Grant Shapps: Guardian’s Wikipedia investigation is ‘silly season story’
PUBLISHED: 06:30 12 September 2012 | UPDATED: 11:35 12 September 2012
Casey Gutteridge 07525246273
WELWYN Hatfield MP Grant Shapps has again brushed off criticism over his internet dealings – dismissing claims about his online activity as “silly season stories”.
The newly-appointed Conservative Party co-chair made headlines last week – and not always regarding his promotion to the Cabinet.
Following a series of investigations by The Guardian newspaper, Mr Shapps has faced questions over his use of the web.
Then the left-wing paper claimed 19 websites owned by Mr Shapps’ wife, mother or sister had been barred by the US search engine, which proved untrue.
But now Mr Shapps has laughed off the paper’s investigations.
Referring to the infamous “silly season” – the summer months when newspapers print more frivolous stories due to a lack of more newsworthy events – Mr Shapps said: “Since I don’t own any of the Google sites in question, the story is tenuous to say the least.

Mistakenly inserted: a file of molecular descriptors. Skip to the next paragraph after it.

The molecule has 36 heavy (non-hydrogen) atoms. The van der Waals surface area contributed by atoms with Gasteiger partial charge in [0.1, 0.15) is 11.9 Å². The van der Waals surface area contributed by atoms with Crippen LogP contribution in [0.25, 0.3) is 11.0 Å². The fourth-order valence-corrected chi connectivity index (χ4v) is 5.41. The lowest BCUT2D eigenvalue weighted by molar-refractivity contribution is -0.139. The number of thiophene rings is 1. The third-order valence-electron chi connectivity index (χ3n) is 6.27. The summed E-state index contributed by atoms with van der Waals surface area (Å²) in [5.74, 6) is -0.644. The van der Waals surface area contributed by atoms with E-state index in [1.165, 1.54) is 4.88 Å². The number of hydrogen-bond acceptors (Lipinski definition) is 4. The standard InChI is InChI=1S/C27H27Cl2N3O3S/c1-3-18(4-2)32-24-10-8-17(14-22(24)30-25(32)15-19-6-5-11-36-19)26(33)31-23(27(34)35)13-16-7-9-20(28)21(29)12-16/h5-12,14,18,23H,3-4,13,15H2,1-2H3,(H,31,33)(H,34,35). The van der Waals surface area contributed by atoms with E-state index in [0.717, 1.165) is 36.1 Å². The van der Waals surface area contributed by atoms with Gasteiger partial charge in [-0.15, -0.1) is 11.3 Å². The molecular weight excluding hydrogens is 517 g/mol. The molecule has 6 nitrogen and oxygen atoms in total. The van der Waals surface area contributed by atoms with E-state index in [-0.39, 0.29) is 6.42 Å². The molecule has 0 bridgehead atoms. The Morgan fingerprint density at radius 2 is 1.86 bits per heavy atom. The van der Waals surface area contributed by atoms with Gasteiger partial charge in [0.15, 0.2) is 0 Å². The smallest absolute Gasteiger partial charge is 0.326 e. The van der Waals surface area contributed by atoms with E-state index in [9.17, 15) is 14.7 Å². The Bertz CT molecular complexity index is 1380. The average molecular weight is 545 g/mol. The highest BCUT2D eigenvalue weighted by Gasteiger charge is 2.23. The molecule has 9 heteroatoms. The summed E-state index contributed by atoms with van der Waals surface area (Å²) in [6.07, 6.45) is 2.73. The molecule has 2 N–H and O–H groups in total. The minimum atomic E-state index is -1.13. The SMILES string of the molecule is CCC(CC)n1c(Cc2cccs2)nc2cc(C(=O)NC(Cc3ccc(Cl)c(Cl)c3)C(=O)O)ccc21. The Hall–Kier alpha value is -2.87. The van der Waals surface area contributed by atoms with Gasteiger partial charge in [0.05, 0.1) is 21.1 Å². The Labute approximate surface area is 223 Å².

“But add to this that the sites aren’t actually banned on Google and it does make you wonder the motivation for the story.”
On editing his Wikipedia page, he added: “What the story failed to cover was the fact that, as a newer MP, I was trying to keep blatant inaccuracies off my page.
“According to Wiki vandals I was a Jehovah’s Witness one week, and an Agnostic the next.
“There was the claim that I’d controversially crashed my car into a wall, presumably that’s something that we’d all remember, and that I received an A in Craft, Design and Technology.
“Sadly for me it was only a B, but in fact Wiki pages don’t normally carry secondary school exam results at all.
“Anyway, the lesson I’ve learnt is that no matter how crazy the claims on your Wiki page, it’s best to just shrug your shoulders and ignore it. Which has been my policy for the past couple of years.”